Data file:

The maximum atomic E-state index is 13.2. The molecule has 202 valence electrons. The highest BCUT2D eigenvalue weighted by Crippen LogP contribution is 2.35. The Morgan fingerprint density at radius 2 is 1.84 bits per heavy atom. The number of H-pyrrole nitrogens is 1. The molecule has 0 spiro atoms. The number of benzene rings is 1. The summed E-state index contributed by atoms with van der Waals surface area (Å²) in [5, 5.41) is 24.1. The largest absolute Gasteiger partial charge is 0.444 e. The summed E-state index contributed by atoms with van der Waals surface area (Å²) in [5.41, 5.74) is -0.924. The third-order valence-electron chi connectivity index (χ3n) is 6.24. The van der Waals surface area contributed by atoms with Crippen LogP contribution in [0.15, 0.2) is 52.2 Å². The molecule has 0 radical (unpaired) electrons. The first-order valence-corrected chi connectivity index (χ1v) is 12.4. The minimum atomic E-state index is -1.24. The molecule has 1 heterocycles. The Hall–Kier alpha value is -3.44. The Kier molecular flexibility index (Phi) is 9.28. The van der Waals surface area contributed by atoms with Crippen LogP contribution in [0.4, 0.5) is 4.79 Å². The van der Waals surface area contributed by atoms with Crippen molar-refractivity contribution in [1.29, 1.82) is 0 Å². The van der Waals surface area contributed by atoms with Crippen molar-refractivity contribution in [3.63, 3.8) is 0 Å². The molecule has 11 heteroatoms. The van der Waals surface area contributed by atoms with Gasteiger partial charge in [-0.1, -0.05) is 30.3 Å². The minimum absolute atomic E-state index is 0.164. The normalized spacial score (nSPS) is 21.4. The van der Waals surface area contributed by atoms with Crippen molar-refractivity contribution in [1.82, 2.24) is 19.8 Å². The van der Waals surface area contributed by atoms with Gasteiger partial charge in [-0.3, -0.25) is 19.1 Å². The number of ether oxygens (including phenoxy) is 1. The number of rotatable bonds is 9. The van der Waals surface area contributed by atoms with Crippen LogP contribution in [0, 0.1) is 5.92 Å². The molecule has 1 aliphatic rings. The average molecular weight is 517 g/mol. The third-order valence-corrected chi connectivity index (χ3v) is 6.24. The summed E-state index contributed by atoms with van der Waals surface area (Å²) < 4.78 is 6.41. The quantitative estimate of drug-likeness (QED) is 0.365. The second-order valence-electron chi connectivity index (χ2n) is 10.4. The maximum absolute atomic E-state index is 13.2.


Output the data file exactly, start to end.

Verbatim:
The maximum atomic E-state index is 13.2. The molecule has 202 valence electrons. The highest BCUT2D eigenvalue weighted by Crippen LogP contribution is 2.35. The Morgan fingerprint density at radius 2 is 1.84 bits per heavy atom. The number of H-pyrrole nitrogens is 1. The molecule has 0 spiro atoms. The number of benzene rings is 1. The summed E-state index contributed by atoms with van der Waals surface area (Å²) in [5, 5.41) is 24.1. The largest absolute Gasteiger partial charge is 0.444 e. The summed E-state index contributed by atoms with van der Waals surface area (Å²) in [5.41, 5.74) is -0.924. The third-order valence-electron chi connectivity index (χ3n) is 6.24. The van der Waals surface area contributed by atoms with Crippen LogP contribution in [0.15, 0.2) is 52.2 Å². The molecule has 0 radical (unpaired) electrons. The first-order valence-corrected chi connectivity index (χ1v) is 12.4. The minimum atomic E-state index is -1.24. The molecule has 1 heterocycles. The Hall–Kier alpha value is -3.44. The Kier molecular flexibility index (Phi) is 9.28. The van der Waals surface area contributed by atoms with Crippen LogP contribution in [0.4, 0.5) is 4.79 Å². The van der Waals surface area contributed by atoms with Crippen molar-refractivity contribution in [1.29, 1.82) is 0 Å². The van der Waals surface area contributed by atoms with Crippen molar-refractivity contribution in [3.63, 3.8) is 0 Å². The molecule has 11 heteroatoms. The van der Waals surface area contributed by atoms with Gasteiger partial charge in [-0.1, -0.05) is 30.3 Å². The minimum absolute atomic E-state index is 0.164. The normalized spacial score (nSPS) is 21.4. The van der Waals surface area contributed by atoms with Crippen molar-refractivity contribution in [1.82, 2.24) is 19.8 Å². The van der Waals surface area contributed by atoms with Gasteiger partial charge in [-0.3, -0.25) is 19.1 Å². The number of ether oxygens (including phenoxy) is 1. The number of rotatable bonds is 9. The van der Waals surface area contributed by atoms with Crippen LogP contribution in [0, 0.1) is 5.92 Å². The molecule has 1 aliphatic rings. The average molecular weight is 517 g/mol. The third-order valence-corrected chi connectivity index (χ3v) is 6.24. The summed E-state index contributed by atoms with van der Waals surface area (Å²) < 4.78 is 6.41. The quantitative estimate of drug-likeness (QED) is 0.365. The second-order valence-electron chi connectivity index (χ2n) is 10.4. The maximum absolute atomic E-state index is 13.2.